The struggle for us, then, becomes a question of what faithfulness looks like, and I would argue that faithfulness for you will look very different than faithfulness for me. God has created us as infinitely complex creatures with unique desires and giftings and struggles. Faithfulness will be equally unique in its outplaying in your life.

I do think it may be helpful to give you some examples from my own life, as long as we can all understand that faithfulness will likely look different for you. Here is how I make it my ambition to practice faithfulness in a few key areas of my life.


This is perhaps the area in which I struggle most with consistency. Folding laundry and emptying the dishwasher do not immediately strike me as tasks I do to serve the Lord. Often I view them as a necessary evil at best and a nuisance at worst. However, caring for our home through mundane tasks is a way of expressing thankfulness to the Lord for our home and faithfully stewarding this gift. In recent days, I have started spending the time it takes to load the dishwasher and sort laundry as times of prayer.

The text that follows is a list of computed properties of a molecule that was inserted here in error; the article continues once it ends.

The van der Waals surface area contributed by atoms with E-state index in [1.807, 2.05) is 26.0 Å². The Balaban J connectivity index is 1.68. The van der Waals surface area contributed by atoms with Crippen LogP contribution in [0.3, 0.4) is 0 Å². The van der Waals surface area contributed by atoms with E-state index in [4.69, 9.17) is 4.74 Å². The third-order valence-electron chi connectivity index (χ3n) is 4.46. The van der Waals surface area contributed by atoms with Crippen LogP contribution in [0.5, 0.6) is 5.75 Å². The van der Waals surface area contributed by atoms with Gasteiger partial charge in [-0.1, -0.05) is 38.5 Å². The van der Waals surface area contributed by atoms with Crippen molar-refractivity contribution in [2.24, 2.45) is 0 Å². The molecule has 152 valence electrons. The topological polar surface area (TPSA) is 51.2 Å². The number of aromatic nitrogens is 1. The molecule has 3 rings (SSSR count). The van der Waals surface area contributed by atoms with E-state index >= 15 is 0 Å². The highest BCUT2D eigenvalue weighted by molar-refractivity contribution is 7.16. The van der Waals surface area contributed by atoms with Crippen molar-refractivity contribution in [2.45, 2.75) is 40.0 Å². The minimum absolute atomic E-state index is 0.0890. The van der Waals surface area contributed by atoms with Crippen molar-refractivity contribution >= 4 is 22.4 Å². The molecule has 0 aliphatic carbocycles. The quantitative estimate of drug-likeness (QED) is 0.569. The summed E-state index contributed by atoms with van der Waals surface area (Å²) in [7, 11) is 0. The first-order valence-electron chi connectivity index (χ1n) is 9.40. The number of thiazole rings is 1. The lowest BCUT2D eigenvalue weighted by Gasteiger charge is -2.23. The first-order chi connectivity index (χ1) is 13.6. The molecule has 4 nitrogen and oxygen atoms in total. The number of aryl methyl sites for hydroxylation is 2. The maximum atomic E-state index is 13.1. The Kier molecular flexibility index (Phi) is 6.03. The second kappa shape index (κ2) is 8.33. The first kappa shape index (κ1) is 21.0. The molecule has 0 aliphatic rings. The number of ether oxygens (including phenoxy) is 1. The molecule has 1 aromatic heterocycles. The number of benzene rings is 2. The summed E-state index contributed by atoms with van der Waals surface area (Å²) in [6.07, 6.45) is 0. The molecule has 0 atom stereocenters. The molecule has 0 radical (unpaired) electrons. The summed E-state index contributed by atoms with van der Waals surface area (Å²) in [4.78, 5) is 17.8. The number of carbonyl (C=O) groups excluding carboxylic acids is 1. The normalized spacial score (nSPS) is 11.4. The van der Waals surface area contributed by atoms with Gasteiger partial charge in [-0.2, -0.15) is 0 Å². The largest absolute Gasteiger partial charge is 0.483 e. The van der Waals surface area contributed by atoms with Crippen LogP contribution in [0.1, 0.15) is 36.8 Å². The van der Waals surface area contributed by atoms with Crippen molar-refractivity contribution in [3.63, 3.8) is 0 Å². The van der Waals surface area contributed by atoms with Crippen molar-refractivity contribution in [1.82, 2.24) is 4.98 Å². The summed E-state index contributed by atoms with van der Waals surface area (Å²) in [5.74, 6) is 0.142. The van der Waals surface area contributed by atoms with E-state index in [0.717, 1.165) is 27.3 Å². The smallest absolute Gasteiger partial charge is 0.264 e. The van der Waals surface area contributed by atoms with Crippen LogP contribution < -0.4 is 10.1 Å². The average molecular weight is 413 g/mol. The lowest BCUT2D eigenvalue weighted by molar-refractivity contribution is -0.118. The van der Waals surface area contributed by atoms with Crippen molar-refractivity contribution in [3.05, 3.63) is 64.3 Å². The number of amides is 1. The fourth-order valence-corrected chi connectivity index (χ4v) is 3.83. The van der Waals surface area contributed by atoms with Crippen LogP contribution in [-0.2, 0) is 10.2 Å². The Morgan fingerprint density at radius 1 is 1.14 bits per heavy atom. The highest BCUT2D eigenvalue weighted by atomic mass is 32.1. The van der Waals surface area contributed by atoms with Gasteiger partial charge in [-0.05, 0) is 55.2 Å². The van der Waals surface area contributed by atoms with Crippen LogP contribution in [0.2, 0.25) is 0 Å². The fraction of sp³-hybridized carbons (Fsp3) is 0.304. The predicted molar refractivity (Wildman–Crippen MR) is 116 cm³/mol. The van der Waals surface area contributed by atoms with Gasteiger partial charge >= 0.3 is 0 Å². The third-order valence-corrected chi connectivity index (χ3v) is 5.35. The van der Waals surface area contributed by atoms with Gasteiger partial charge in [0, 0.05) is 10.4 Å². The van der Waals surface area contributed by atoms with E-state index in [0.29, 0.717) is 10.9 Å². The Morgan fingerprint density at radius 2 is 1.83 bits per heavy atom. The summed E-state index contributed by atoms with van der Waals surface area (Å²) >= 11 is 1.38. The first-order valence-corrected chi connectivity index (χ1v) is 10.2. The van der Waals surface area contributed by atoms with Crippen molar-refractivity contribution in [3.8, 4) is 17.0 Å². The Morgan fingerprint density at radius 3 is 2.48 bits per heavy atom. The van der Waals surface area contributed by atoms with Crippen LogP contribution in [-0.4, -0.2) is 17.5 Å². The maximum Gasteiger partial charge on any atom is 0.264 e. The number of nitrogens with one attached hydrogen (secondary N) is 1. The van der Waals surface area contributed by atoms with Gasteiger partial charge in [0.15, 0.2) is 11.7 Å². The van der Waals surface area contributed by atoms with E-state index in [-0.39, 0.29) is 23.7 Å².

I work a 40 hour-per-week desk job sitting in a beige cubicle. Though it may be difficult to see at times, this is fertile ground for practicing faithfulness. There is a quote I have thumb-tacked to my cubicle wall that reminds me of this every day: “All day long, may we respond to snarkiness with kindness, criticism with teachability, bad traffic with more prayer time, irritating people with mercy and patience, disappointing circumstances with acceptance and grace” (Scotty Ward Smith). My work here, though it feels meaningless at times, is important to the Lord. How I respond to my coworkers, how diligently I edit documents and pursue excellence in my work, how joyfully I work, is all important to God.


Equally important to faithfulness at work, I make an effort to practice faithfulness in rest as well. My husband has been a brilliant example to me of practicing the Sabbath well. By keeping a weekly Sabbath day of rest, I am physically declaring my dependence on the Lord to do the things in my life I am unable to do, and my inability to be for other people what they need at all times. It is an expression of limitation and one that is difficult for me, but keeping a weekly Sabbath has borne fruit in my heart in ways it is difficult to express.